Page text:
• Invested a combined $44,000 with Manistee County Community Fund in three separate funds: one to grow the LMWCC’s operating capital; one to begin the implementation of the Watershed Management Plan once it is complete, and one to attract potential donations to underwrite the costs of the plan.
  • Completed an inventory of LMWCC equipment and secured a storage locker for said equipment.
  • Trout Unlimited completed the follow-up electro-shocking survey of the river.
  • The Jorgensen Family Foundation made a gift to LMWCC of $10,000.00 be used for the installation of access stairs at Johnson Bridge.
  • Annual meeting raised $1649.00.


2016 Events:

  • Both the macro-invertebrate study and the water quality survey were conducted.
  • CRA completed the “channelization” project on the Ghillespy property with grant monies ($65,000 from USFWS) and a $10,000 contribution from LMWCC.
  • LMWCC completed remediation of 10 stream-bank erosion sites (#10, 13, 16, 20, 35-37, 42, 53-54 from the CRA Erosion Assessment).
  • The Watershed Management Plan steering committee recommended Public Sector Consultants to write the Plan at a cost of $93,120.00.
  • Began planning for the removal of the dam on Syers Creek that has flooded the wetlands behind it and significantly decreased the natural flow into the main stream of the river.
  • The Jorgensen Family Foundation made a $10,000 gift to LMWCC to be used for installing fish habitat structures in section 3 of the TU habitat survey.
  • Women Who Care made a $3,400 gift to LMWCC as a contribution for the development of the Watershed Management Plan.
  • Annual meeting raised $5244.00.

2017 Events:

  • Both the macro-invertebrate study and the water quality survey were conducted.
  • CRA secured funding for the removal of the earthen dam depleting the flow into Syers Creek and flooding the natural wetlands above it. U.S. Fish and Wildlife Service has granted $40.000.00, and LMWCC has pledged $10,000.00 to support the completion of the project.
  • The Watershed Management Plan steering committee recommended that the relationship with Public Sector Consultants be terminated and replaced with Networks Northwest. Networks Northwest has worked with other western Michigan watershed organizations. Their bid for the project was $40,000.00.
  • All severe erosion sites not on public land have been remediated.
  • CRA is looking for a stretch of river that would benefit from a channelization project similar to that completed on the Ghillespy property. A possibility is a 1000 foot long shallow straightaway two miles below Johnson Bridge.
  • Permits have been secured for the fish habitat project in section III.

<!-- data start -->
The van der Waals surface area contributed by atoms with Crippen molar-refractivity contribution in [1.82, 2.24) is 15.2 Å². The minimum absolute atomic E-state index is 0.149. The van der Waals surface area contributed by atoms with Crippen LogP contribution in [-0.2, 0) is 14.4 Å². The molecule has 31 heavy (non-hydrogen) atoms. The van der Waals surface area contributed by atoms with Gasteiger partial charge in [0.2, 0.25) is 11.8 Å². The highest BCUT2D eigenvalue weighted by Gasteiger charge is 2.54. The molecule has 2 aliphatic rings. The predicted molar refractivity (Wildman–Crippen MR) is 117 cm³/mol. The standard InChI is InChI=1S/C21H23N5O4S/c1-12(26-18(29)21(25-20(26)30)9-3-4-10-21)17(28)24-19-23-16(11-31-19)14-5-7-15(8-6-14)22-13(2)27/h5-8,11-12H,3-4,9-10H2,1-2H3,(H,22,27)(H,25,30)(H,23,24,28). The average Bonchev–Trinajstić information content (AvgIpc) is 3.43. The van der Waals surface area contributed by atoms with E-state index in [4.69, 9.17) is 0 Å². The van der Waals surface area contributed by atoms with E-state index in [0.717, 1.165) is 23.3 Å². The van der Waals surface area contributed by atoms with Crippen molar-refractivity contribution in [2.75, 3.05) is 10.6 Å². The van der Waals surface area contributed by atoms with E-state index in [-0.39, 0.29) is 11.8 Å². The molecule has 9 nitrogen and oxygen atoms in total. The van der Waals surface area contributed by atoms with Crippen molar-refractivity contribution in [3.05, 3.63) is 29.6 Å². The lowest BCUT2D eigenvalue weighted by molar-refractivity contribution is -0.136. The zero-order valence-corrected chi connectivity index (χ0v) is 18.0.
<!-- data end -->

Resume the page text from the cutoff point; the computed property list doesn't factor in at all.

• The trustees intend to up-date membership rosters twice each year: once following the Annual members’ meeting and again after the membership renewal campaign in January.
  • The website has been updated.
  • At a special meeting September 13th, called by Council president Tim Phillips, the board passed the following resolutions:
    • Resolution #1: Authorize Manistee County Community Fund to transfer LMWCC funds to the Little Manistee Watershed Plan account with the Alliance for Economic Success in conjunction with the Payment Schedule detailed in the contract established between AES and Networks Northwest.
      • The formal resolution appended to these minutes as Resolution #1was presented for approval.
      • The board passed Resolution #1 unanimously.
    • Resolution #2: Authorize the “Special Services Agreement” between AES and LMWCC in which AES will act as fiduciary representative for LMWCC in contractual obligations with Networks Northwest.
      • The formal resolution appended to these minutes as Resolution #2 was presented for approval.
      • The board passed Resolution #2 unanimously.
    • Passage of these resolutions enabled the Watershed Management Plan steering committee to begin the active development of The Plan to be written by Networks Northwest.
  • Crystal Mountain Resort donated a golf outing for 4 to the annual meeting raffle.
  • D-Loop Outfitters in Wellston donated two days of guided fishing and overnight lodging for the raffle.
  • LMWCC made application for a $40,000.00 grant from the DNR’s Aquatic Habitat Grant Program to convert dead ash trees along the river’s corridor to fish habitat structures.
  • LMWCC received a $5,000.00 grant from the Lake County Community Fund to be used for the development of the Watershed Management 12lan.
  • The Jorgensen Family Foundation donated 10,000.00 to the Council. One half will be used for the development of the Watershed Management Plan, and rthe other half will be used for the installation of fish habitat structures.
  • The annual meeting raised $3936.00.